Venezuelans have taken to the streets since January to denounce rampant violence and corruption. Natalie Keyssar describes the protests that have now become a daily routine for many young people around Caracas.
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Women's History Month: Paying tribute to Margaret Marshall, anti-apartheid activist and judge

Commentary: "Freedom is like oxygen. When you’re breathing it, you’re not even conscious."

BOSTON — Growing up in the small coal-and-steel town of Newcastle, South Africa, Margaret Marshall doesn’t remember having any dreams for her future.

“It sounds strange, but I just didn’t,” she said.

The truth was the women in her life were not the kind of role models who inspired her to dream.

“So few white South African women had careers,” Marshall remembered, that she could not envision herself ever having one either.

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LGBTI Rights and the UN: Where to from here?

Analysis: If the United Nations builds on steps it has taken on LGBTI rights in the recent past, it may prove to be an antidote to the increased violence and persecution against LGBTI people around the world.

In 2014, one can barely read the news without coming across a story concerning lesbian, gay, bisexual, transgender or intersex (LGBTI) persons. Invariably these stories relate to violence, discrimination or other human rights violations inflicted on individuals because of their sexual orientation or gender identity/expression.

Occasionally, a good news story creeps in, like the recent legalising of marriage for same-sex couples in the United Kingdom, France and New Zealand. But more often than not, the story is about gay bashing in Russia, draconian homophobic laws being enacted in various African countries, or the Indian Supreme Court re-criminalising consensual sexual conduct between men, after the Delhi High Court struck down the relevant provision of the criminal code four years ago.

With 81 states still criminalising homosexuality, the plight of LGBTI persons in many parts of the world is dire.

In light of an apparent increase in the intensity and frequency of LGBTI rights violations, it is appropriate to ask: What is the United Nations doing in response? And what more could it be doing?

There are three UN bodies that are particularly useful to consider, namely the Human Rights Committee, the Human Rights Council and the Office of the High Commissioner for Human Rights.

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In the Democratic Republic of Congo, 'rape is just the tip of the iceberg'

Panelists at a conference hosted by the Boston University School of Public Health and the Pulitzer Center on Crisis Reporting said that to understand Congo's rape crisis, the world must look deeper into the country's history.

BOSTON — “They asked me to come talk about violence against women in Congo,” began Maman Jeanne Kasongo, founder and president of the Kinasha-based Shalupe Foundation. 

Wearing a traditional Congolese dress in striking orange and yellow hues on Friday, she stood at the conference podium for a long, silent moment before continuing. She shrugged her shoulders and said, “I don’t know where to start. I don’t know what to say.”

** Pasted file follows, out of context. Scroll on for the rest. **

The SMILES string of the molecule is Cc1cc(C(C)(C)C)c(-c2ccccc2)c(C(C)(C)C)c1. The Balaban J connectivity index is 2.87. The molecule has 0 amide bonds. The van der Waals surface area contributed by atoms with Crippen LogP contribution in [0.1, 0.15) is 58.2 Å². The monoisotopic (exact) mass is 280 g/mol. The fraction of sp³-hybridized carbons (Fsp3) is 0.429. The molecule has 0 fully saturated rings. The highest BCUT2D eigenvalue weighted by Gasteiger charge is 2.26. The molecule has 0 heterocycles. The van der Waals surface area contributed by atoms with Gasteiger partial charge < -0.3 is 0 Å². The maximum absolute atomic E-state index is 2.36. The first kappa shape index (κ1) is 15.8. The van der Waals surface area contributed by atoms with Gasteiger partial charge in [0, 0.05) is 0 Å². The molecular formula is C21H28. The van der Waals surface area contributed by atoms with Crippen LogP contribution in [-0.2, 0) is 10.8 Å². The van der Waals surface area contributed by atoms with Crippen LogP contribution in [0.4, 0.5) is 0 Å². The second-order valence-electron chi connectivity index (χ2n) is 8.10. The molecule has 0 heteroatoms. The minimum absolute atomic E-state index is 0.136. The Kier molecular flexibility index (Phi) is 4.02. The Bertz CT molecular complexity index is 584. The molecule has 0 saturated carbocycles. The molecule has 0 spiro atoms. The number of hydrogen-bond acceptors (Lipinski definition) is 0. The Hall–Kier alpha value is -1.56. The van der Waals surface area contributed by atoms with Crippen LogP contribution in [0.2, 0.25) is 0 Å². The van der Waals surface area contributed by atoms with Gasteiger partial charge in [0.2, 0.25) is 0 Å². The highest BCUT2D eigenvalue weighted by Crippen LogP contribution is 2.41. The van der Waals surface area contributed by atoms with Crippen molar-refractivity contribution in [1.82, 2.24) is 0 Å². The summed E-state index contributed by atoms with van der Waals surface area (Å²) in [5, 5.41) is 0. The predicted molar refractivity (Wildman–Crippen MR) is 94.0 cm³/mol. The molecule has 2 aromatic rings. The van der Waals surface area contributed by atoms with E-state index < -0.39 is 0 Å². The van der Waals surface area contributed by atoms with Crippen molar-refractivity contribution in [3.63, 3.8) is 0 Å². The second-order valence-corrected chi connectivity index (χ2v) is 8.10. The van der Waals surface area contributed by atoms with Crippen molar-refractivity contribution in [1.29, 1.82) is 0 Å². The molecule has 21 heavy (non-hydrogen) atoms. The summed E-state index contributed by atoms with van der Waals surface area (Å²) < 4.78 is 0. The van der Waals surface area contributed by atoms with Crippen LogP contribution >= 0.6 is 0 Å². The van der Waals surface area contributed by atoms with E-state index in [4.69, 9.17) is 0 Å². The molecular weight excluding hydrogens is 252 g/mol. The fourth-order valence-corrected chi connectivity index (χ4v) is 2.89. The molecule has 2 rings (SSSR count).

But Kasongo did know what to say, and what came next unlocked new dimensions in the discourse surrounding rape in Democratic Republic of Congo—also known as the rape capital of the world. Kasongo was addressing a conference on gender violence in the DRC, hosted by Boston University’s School of Public Health in collaboration with the Pulitzer Center. She argued that in order to eliminate rape, it is first necessary to delve into the DRC's deep history of violence.

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Kenya's workers fear for their pensions as the country cries ‘scandal’

A botched investment by Kenya's social security agency may delay workers’ retirement benefits, make a Chinese construction firm richer and leave thousands of small landowners with nothing.

NAIROBI, Kenya—This, says Samuel Wambiri, is how corruption can disrupt a life in Kenya.

Ten years ago, the 54-year-old father of three purchased a small plot of land on the outskirts of Nairobi for a modest 315,000 shillings. That's about $3,700, which Wambiri agreed to pay over 10-years. And upon that land, Wambiri built a home where he and his wife could retire. 

But last month, just as Wambiri had finished paying it off, the agency that sold him the land announced some troubling news: Wambiri would have to pay 920,000 shillings, or $10,824 more — four times more than his original investment. That’s because the Nairobi County governor decided Kenya’s National Social Security Fund (NSSF), which sold the land, needed to build a sewage system and access roads through it at significant cost.

The NSSF announced it would transfer the cost of the utilities to the landowners themselves.

“I was happy that I had finally finished paying for my land,” Wambiri said. “I was looking for somewhere to settle, and I settled.”

But now, Wambiri and an estimated 5,500 fellow small-parcel landowners in Nairobi’s Tassia II neighborhood may be forced to vacate their new land altogether if they don’t find a way to pay the bill.